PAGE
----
While Silverman positions herself against the anonymity and abstraction that characterize theoretical models of print publics, those qualities nonetheless infiltrate the author-reader dyad at the center of her study and, in some measure, make possible its fantasies of intimate and exclusive communion. In the author-reader relationships that occupy much of the book, we often see the imagination of communion originating from author or reader, but we rarely see an answering imagination that would confirm that relation: authors and readers therefore remain anonymous to each other. When communion between readers receives mention, that communion does achieve more material expression, but isn't created by a shared experience or imagination of reading. Instead, reading becomes the occasion to strengthen or maintain relationships that already exist: the sympathy between Hawthorne and Melville is strengthened by Hawthorne's appreciation of Moby-Dick, and the Warner sisters bond over books.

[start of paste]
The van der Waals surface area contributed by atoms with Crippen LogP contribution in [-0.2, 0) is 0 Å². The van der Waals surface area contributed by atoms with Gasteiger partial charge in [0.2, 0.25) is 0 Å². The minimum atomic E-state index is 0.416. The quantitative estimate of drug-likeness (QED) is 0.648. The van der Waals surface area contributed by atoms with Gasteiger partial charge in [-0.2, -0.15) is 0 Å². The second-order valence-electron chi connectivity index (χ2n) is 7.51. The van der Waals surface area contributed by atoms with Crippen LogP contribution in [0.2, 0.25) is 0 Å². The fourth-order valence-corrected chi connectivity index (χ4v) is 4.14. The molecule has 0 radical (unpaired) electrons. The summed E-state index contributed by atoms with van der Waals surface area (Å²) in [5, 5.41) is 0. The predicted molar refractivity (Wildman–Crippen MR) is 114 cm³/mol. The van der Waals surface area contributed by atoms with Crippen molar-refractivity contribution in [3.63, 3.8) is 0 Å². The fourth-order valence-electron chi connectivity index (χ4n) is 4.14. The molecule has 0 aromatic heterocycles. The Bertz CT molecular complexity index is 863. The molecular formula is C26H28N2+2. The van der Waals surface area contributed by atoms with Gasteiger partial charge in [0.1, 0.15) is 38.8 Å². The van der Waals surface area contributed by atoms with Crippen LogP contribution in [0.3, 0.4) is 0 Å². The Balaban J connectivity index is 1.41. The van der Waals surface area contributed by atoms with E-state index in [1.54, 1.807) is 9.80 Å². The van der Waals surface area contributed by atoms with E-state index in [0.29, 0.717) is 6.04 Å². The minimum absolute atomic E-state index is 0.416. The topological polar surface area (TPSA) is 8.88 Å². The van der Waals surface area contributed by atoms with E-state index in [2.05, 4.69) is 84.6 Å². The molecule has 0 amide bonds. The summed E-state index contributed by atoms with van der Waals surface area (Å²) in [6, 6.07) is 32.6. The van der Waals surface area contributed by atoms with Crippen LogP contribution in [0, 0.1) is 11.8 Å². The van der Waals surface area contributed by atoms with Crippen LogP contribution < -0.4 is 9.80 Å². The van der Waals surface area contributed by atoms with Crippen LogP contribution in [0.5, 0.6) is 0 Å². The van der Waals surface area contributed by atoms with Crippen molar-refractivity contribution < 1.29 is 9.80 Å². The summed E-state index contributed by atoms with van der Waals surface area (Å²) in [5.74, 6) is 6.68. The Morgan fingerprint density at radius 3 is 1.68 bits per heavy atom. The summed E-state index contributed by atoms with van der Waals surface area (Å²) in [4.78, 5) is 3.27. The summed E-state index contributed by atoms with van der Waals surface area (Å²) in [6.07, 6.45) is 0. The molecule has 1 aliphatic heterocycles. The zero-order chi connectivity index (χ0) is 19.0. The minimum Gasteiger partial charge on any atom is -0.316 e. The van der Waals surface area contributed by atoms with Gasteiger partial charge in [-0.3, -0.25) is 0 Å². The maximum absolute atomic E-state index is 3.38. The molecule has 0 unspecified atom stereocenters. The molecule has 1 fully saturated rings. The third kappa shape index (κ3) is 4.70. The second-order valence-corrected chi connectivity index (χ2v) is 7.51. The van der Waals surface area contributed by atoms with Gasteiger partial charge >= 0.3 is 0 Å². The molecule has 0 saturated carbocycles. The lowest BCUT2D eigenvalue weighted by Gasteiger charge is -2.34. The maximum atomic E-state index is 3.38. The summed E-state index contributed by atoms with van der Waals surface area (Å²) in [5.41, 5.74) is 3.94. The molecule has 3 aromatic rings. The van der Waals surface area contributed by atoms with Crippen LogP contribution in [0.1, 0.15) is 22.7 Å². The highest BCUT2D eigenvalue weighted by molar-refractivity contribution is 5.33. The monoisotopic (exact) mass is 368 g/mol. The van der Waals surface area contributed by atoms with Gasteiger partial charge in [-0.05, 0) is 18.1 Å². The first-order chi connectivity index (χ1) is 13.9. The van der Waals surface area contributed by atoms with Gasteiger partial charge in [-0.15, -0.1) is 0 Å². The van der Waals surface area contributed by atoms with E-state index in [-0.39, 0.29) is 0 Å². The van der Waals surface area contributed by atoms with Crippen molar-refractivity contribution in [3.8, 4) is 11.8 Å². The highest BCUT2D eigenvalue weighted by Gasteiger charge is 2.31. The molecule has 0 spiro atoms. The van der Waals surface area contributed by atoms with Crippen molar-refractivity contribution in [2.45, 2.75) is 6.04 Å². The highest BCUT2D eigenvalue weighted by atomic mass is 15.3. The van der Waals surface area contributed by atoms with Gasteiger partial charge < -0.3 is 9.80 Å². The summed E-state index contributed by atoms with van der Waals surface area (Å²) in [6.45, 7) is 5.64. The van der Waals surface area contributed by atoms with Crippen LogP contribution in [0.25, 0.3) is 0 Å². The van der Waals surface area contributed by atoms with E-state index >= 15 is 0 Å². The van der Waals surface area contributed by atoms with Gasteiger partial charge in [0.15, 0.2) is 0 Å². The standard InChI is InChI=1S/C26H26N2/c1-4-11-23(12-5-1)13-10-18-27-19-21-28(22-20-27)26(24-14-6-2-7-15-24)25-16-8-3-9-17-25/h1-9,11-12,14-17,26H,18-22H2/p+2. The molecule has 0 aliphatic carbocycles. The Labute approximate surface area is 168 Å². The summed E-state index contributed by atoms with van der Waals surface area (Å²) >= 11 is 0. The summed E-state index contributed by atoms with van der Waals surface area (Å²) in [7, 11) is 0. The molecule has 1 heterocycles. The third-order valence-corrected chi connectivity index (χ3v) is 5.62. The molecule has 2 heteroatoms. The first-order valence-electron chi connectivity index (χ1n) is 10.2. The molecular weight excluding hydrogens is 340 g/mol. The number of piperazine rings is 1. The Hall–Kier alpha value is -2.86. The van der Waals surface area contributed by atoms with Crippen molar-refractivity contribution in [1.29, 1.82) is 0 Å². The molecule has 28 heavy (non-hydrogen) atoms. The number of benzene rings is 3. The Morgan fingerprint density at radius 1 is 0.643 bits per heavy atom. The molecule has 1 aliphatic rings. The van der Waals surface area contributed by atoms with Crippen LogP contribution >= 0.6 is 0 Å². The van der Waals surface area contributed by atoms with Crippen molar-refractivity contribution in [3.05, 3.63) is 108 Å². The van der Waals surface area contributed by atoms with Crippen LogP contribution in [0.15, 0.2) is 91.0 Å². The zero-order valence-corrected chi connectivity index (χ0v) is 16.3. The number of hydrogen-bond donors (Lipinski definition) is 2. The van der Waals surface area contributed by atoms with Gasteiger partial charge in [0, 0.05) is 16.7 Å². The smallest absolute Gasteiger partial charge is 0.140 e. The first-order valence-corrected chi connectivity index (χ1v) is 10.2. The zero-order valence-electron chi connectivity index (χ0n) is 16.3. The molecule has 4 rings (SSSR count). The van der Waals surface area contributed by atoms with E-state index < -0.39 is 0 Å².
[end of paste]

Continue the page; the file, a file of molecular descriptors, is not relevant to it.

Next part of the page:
Indeed, while the title of Silverman's book names two material entities—bodies and books—her emphasis falls more surely on the rich, detailed, satisfying imaginations to which bodies and books gave rise. Silverman argues that the ability of books to spur the imaginative collapse of real distances (even the separation between the living and the dead) enabled reading to play a therapeutic, valued role. Bodies and Books therefore contributes a resolute focus on the importance of readers' imaginations to their own satisfactions, and it also deftly brings that focus into the present. Silverman's epilogue takes up the question of how historical practices of reading can illuminate how we read today—including the digital reading experience in which you, dear reader, are currently engaged. Her welcome attempt to loosen academic reading's stranglehold on how we understand and value reading surfaces throughout Bodies and Books. Scholarly work, Silverman points out, depends on a model of reading characterized by poaching, resistance, and suspicion and "hinges on our ability to differentiate ourselves from the text and its prior receptions …" (16). Practicing this kind of reading might cause us to miss—or misinterpret—the vision of reading as intense and intimate, spiritual and bodily, that was so common and so valued in the nineteenth century—and today. Among its other achievements, Bodies and Books draws attention to the gap between the models of reading that premise critical writing and those that offer other deep, sustaining satisfactions, making the resonant point that there is more than one way to close read.